CUSTOMER: Do you have any Robin Hood stories where he doesn’t steal from the rich? My husband’s called Robin and I’d like to buy him a copy for his birthday, but he’s a banker, so ...
Jen Campbell (Weird Things Customers Say in Bookshops)
CUSTOMER: You know how they say that if you gave a thousand monkeys typewriters, then they’d eventually churn out really good writing? BOOKSELLER: . . . yes. CUSTOMER: Well, do you have any books by those monkeys? BOOKSELLER: . . .
Jen Campbell (Weird Things Customers Say in Bookshops)
I wasn't a complete bastard. If she liked to think she saw good in me, if she wanted to take credit for it, I'd let her. She deserved that much.
Nenia Campbell (Cloak and Dagger (The IMA, #1))
She felt bigger than her body. High as the stars. He leaned toward her — her heart spun again — and pressed his cheek against hers. His lips didn’t touch her skin, but she felt his breath, hot and uneven, on her face. His fingers splayed on either side of her spine. Her lips were so close to his jaw that she felt his hint of stubble at the end of them. It was mint and memories and the past and the future and she felt as if she’d done this before and already she longed to do it again. Oh, help, she thought. Help, help, help. He pulled away. He said, “And now we never speak of it again.
Maggie Stiefvater (The Dream Thieves (The Raven Cycle, #2))
Somewhere along the way, during this hunt for Glendower, he'd forgotten to notice how much magic there was in the world. How much magic that wasn't just buried in a tomb. He was feeling it now.
Maggie Stiefvater (The Raven King (The Raven Cycle, #4))
I'm not going to force you into anything you don't want. But I'm also not going to take a vow of chastity and pine away for you, or whatever the hell it is that men do in romance novels these days. I have needs. I'd rather satisfy them with you, but if you don't want me I suppose I'll just have to find someone else. Might take me a while, but I'll make do. I always have before.
Nenia Campbell (Armed and Dangerous (The IMA, #2))
Please." I touched his shoulder and he swung around like I'd hit him. "I'm begging you." "That's not begging. That's commanding with a please in front of it.
Nenia Campbell (Cloak and Dagger (The IMA, #1))
Gansey turned to Adam, finally. He was still wearing his glorious kingly face, Richard Campbell Gansey III, white knight, but his eyes were uncertain. Is this okay? Was it okay? Adam had turned down so many offers of help from Gansey. Money for school, money for food, money for rent. Pity and charity, Adam had thought. For so long, he’d wanted Gansey to see him as an equal, but it was possible that all this time, the only person who needed to see that was Adam. Now he could see that it wasn’t charity Gansey was offering. It was just truth. And something else: friendship of the unshakable kind. Friendship you could swear on. That could be busted nearly to breaking and come back stronger than before. Adam held out his right hand, and Gansey clasped it in a handshake, like they were men, because they were men.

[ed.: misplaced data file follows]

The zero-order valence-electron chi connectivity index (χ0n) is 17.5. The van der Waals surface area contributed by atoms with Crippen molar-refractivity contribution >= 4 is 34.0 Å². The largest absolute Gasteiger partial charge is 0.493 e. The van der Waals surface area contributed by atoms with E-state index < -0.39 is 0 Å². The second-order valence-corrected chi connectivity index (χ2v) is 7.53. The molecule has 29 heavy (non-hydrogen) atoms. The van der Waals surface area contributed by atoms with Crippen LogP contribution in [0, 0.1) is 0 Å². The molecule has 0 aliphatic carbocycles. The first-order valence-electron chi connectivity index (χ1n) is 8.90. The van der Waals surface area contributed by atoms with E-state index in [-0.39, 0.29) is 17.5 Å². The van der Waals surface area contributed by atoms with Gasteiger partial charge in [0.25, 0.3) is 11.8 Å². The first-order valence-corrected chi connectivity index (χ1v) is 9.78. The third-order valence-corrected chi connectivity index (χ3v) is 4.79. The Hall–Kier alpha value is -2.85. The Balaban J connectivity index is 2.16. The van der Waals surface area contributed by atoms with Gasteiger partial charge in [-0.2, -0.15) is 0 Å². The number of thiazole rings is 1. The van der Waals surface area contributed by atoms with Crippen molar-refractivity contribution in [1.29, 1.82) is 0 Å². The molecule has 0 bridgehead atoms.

Maggie Stiefvater (Blue Lily, Lily Blue (The Raven Cycle, #3))
CUSTOMER: Do you have any of those books where you can change the names of the main character to the name of the person you're giving the book to? Do you have Alice in Wonderland, but not Alice, I'd like Sarah in Wonderland. BOOKSELLER: I'm afraid you have to buy those from the publisher, as they're a print on demand service. CUSTOMER: Yeah, I don't really have time to do that. Do you have a copy of Alice? Then I can buy some Tipp-ex or something, and edit it.
Jen Campbell (Weird Things Customers Say in Bookshops)
You think I'm gorgeous?” “When I look at you, all I can think about are the the different ways I'd like to fuck you.” “So that's a yes then?” she said shyly. “No, darlin. It's an I-hope-you-weren't-planning-on-sleeping-alone-tonight.
Nenia Campbell (Locked and Loaded (The IMA, #3))
Well, nothing ever ends well for crazy people in small towns.,
Molly D. Campbell (Characters in Search of a Novel)
She let out the breath she knew full well she’d been holding.
Nenia Campbell (Escape (Horrorscape, #4))
Piper Campbell had broken past all of my walls and made me fall in love with her. She’d worked her way into my broken heart, filling the black hole with light.
Devney Perry (Tragic (Lark Cove, #3))
Get used to that, Nana. He has a way of appearing out of thin air.' 'Oh my. Asher. Hm. Hm. Hm. Turn around. He's beautiful, Campbell. Are you schtupping my granddaughter?' she asked him. 'No, ma'am.' 'Well, I give you my permission.' And just liked that, Cam's love life was ruined forever. If and when she ever 'schtupped' Asher, she'd have to do everything she could not to think of her grandmotehr.